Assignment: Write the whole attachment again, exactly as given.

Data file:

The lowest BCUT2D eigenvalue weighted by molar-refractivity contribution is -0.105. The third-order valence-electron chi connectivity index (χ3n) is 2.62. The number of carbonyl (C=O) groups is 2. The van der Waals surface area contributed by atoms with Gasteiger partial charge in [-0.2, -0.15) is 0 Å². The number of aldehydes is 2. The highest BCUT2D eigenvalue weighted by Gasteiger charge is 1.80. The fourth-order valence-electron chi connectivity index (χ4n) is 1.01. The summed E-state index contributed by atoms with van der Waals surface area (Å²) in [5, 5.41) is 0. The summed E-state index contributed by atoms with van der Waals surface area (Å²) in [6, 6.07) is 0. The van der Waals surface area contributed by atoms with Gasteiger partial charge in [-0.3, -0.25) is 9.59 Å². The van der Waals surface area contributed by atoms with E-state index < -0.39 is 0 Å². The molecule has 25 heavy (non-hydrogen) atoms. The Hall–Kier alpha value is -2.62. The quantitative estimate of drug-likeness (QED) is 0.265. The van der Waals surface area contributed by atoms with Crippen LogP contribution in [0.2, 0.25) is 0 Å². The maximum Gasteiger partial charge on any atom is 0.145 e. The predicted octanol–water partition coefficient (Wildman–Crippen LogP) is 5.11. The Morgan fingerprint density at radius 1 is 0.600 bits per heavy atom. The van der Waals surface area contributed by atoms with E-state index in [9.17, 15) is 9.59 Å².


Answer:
The lowest BCUT2D eigenvalue weighted by molar-refractivity contribution is -0.105. The third-order valence-electron chi connectivity index (χ3n) is 2.62. The number of carbonyl (C=O) groups is 2. The van der Waals surface area contributed by atoms with Gasteiger partial charge in [-0.2, -0.15) is 0 Å². The number of aldehydes is 2. The highest BCUT2D eigenvalue weighted by Gasteiger charge is 1.80. The fourth-order valence-electron chi connectivity index (χ4n) is 1.01. The summed E-state index contributed by atoms with van der Waals surface area (Å²) in [5, 5.41) is 0. The summed E-state index contributed by atoms with van der Waals surface area (Å²) in [6, 6.07) is 0. The van der Waals surface area contributed by atoms with Gasteiger partial charge in [-0.3, -0.25) is 9.59 Å². The van der Waals surface area contributed by atoms with E-state index < -0.39 is 0 Å². The molecule has 25 heavy (non-hydrogen) atoms. The Hall–Kier alpha value is -2.62. The quantitative estimate of drug-likeness (QED) is 0.265. The van der Waals surface area contributed by atoms with Crippen LogP contribution in [0.2, 0.25) is 0 Å². The maximum Gasteiger partial charge on any atom is 0.145 e. The predicted octanol–water partition coefficient (Wildman–Crippen LogP) is 5.11. The Morgan fingerprint density at radius 1 is 0.600 bits per heavy atom. The van der Waals surface area contributed by atoms with E-state index in [9.17, 15) is 9.59 Å².